According to the Centre for ADHD Awareness, Canada, 1.1 million Canadians have ADHD. However, after seeing that men with ADHD often get more support, Calgarian Claudia Barcelo created a support group for women with ADHD in Calgary.

Barcelo was diagnosed with ADHD when she was 17 and is one of the 60 per cent of adolescents who has carried the symptoms over into their adult lives, according to the centre.

At the time of her diagnosis, she was living in India with her family, where she said there weren’t many options for support.

“I think in their minds they thought maybe by just not making a big deal about it I would kind of cope and not see it as a hindrance or feel like I was defective in some kind of way,” said Barcelo.

Nor did it help when her mom cried after finding out she had been diagnosed with ADHD.

“It was really eye opening for me. I didn’t think it would have the impact that it did. You know, we all left there just feeling our hearts full, that we were not alone.

— Claudia Barcelo

“So I kind of struggled on my own and failed a lot,” said Barcelo, who felt both pride and shame when she thought of her situation. It wasn’t until university that Barcelo realized she needed help with that struggle. She went to see a counselor who said she should be prescribed medication, though she did not want to take it.

“I ended up flunking out of school, traveling the world, doing my thing. And then it wasn’t until my 30s that I actually started to realize a lot of the things I was struggling with in life were starting to actually have serious ramifications,”she said.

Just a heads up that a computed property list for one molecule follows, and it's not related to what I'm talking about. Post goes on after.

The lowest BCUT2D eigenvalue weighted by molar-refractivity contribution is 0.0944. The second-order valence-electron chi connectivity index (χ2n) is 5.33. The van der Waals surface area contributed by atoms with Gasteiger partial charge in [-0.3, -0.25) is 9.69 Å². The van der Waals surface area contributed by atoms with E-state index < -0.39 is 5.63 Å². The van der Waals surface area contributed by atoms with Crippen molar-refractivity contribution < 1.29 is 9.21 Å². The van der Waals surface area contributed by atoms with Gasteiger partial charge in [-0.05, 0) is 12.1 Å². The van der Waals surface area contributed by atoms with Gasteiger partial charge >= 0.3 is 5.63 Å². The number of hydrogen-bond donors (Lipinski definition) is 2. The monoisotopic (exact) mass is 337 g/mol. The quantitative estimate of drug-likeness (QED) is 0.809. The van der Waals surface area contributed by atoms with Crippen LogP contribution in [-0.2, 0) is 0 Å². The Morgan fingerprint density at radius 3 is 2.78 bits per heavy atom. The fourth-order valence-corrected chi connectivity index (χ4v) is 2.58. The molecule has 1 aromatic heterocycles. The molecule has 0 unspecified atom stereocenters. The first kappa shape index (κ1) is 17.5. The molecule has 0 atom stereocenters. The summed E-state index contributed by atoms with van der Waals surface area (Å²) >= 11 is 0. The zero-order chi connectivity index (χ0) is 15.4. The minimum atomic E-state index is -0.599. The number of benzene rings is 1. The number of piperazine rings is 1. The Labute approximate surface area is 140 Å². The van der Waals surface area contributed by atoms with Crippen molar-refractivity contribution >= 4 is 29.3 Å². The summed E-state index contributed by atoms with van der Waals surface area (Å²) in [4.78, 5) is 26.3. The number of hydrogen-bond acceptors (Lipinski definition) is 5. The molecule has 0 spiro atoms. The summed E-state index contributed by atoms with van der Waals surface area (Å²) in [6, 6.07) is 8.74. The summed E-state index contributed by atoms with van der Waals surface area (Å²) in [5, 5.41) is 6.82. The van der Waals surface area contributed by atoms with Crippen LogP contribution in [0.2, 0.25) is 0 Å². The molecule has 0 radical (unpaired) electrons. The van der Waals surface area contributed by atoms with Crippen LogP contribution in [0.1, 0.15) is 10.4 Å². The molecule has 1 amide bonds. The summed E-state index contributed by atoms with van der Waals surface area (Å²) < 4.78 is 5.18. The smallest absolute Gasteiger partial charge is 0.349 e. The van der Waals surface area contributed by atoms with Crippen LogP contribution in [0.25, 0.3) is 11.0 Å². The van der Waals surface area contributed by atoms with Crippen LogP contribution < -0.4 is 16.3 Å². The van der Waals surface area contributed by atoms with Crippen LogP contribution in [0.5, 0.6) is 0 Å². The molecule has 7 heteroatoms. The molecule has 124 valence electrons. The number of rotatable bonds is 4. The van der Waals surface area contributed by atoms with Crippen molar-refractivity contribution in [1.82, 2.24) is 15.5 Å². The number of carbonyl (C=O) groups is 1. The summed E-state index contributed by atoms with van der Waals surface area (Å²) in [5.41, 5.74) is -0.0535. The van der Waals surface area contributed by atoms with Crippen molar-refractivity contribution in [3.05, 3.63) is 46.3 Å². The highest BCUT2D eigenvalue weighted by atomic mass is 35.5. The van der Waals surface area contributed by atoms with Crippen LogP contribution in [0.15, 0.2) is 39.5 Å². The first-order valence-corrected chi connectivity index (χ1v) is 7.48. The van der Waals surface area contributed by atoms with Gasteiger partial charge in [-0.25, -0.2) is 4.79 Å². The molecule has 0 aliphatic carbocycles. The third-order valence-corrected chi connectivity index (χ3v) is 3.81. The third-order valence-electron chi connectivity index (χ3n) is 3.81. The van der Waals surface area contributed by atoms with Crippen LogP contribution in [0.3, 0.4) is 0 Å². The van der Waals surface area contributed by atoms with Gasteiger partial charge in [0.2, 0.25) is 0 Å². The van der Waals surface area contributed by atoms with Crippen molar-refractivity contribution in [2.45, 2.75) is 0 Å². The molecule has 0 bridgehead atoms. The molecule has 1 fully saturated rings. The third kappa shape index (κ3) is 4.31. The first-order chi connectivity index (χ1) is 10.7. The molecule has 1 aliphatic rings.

As a result, Barcelo said she “started seeing a psychologist and I got on medication and it’s kind of been life changing from there.”

She began doing some research into ADHD and the ways it affects women. She said she noticed there was far more extensive research when it came to men with ADHD versus women and that ADHD manifests differently in men than women.

According to Stats Canada, boys are three times more likely to develop ADHD than girls. However, a study done by the National Center for Biotechnology Information on sex differences in ADHD explains that bias can affect those numbers. According to the study, the “association between the condition and conduct disorder/disruptive behaviour in males” lead to greater likelihood of parents or teachers referring boys to clinical services.

As a result, Calgary psychologist Marinda Venter, who specializes in ADHD, said there is more research on boys/men with the disorder than girls/women. Venter said that boys with ADHD are also more likely to fit the stereotypes of being disruptive, loud and chaotic in a classroom, because of the difference in sex chromosomes between males and females.

According to a different study by the NCBI, men have a Y chromosome whose main functions are “testis development and conferred male-typical physiological and behavioural traits,” making ADHD associated traits more obvious in that gender.

Barcelo gave the class clown as an example. By comparison, girls tend to be quieter and more pulled back. Barcelo described herself as “a space cadet, a bit of a loner, head’s always in the clouds.”

Barcelo said teachers often described her in similar ways: “She’s extremely bright, but she’s just lazy or she’s not applying herself.” Venter said these descriptions are heard quite commonly in women with ADHD.

That means, according to Venter, “the little boy that’s climbing a bookshelf in the classroom, they get more attention,” resulting in women with ADHD usually being diagnosed a lot later in life.

As a result, by the time that diagnosis had been given, Barcelo said, “A lot of that damage has been done.”